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Chinese-born writer Jianglin Li looks at China’s violent 1959 crackdown in Tibet and its parallels to Tiananmen 30 years later

2 months ago
Sky Canaves
n both the crackdown on the Tiananmen Square protests of 1989 and the killings in Lhasa in 1959, the "Chinese Communists used military might to crush popular uprisings, and both involved egregious massacres of civilians," says Jianglin Li, author of “Tibet in Agony: Lhasa 1959." "But for Tibetans, what sets the Lhasa massacre apart is their bitter sense of China as a foreign occupying power. The Tibetans were subjugated by force, and they are still protesting today."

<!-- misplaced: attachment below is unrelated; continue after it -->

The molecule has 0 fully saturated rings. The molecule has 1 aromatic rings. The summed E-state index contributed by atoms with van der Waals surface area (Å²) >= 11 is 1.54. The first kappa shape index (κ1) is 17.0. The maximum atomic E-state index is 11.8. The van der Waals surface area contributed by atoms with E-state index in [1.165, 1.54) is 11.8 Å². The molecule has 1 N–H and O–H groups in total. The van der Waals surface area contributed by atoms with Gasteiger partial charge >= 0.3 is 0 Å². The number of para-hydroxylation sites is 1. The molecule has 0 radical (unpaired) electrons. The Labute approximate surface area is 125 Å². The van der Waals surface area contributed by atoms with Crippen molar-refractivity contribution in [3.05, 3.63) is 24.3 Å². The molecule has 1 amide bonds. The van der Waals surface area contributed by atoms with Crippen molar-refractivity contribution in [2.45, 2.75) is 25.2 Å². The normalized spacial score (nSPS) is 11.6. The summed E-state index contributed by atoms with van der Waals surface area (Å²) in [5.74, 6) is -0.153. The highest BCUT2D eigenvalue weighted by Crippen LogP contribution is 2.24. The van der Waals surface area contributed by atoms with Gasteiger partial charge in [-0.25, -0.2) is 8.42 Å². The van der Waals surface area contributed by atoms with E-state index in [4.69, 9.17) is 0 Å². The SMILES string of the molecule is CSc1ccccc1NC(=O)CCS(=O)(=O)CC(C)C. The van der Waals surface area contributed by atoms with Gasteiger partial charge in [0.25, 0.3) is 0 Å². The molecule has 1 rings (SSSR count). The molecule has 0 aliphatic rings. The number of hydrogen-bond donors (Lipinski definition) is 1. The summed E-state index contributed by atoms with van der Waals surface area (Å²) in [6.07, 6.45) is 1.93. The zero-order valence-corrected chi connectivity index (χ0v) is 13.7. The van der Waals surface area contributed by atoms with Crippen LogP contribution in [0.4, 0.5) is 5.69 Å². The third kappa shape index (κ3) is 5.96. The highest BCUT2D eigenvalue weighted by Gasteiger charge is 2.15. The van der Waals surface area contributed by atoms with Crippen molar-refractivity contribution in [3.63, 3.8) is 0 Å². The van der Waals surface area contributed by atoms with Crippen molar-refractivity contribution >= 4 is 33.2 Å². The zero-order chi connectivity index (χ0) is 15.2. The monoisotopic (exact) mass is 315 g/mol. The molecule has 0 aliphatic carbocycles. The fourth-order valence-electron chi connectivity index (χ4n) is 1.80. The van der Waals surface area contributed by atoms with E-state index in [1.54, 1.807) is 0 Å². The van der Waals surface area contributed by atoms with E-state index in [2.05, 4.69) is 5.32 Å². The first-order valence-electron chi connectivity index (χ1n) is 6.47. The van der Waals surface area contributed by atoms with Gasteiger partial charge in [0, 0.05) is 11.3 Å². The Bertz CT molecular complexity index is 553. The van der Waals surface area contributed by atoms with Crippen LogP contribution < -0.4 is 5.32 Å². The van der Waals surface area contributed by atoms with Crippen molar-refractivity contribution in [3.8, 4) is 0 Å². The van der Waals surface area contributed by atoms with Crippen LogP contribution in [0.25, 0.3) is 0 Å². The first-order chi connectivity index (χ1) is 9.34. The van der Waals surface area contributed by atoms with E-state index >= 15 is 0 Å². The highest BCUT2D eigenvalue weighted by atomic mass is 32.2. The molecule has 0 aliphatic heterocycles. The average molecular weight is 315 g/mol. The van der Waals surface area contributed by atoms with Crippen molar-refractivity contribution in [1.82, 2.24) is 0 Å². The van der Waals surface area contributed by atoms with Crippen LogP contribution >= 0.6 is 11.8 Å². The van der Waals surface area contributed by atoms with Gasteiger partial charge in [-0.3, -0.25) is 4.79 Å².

By Sky Canaves
Sky Canaves previously reported for The Wall Street Journal in Beijing and Hong Kong, where she covered media, culture, social issues, and legal affairs, and served as the founding editor and lead writer of the WSJ’s China Real Time site. Prior to becoming a journalist, Sky worked in the China corporate law practice of Baker & McKenzie, and she has also taught journalism and media law at the University of Hong Kong. She speaks Mandarin and has accumulated more than a decade's experience living, studying and working in China.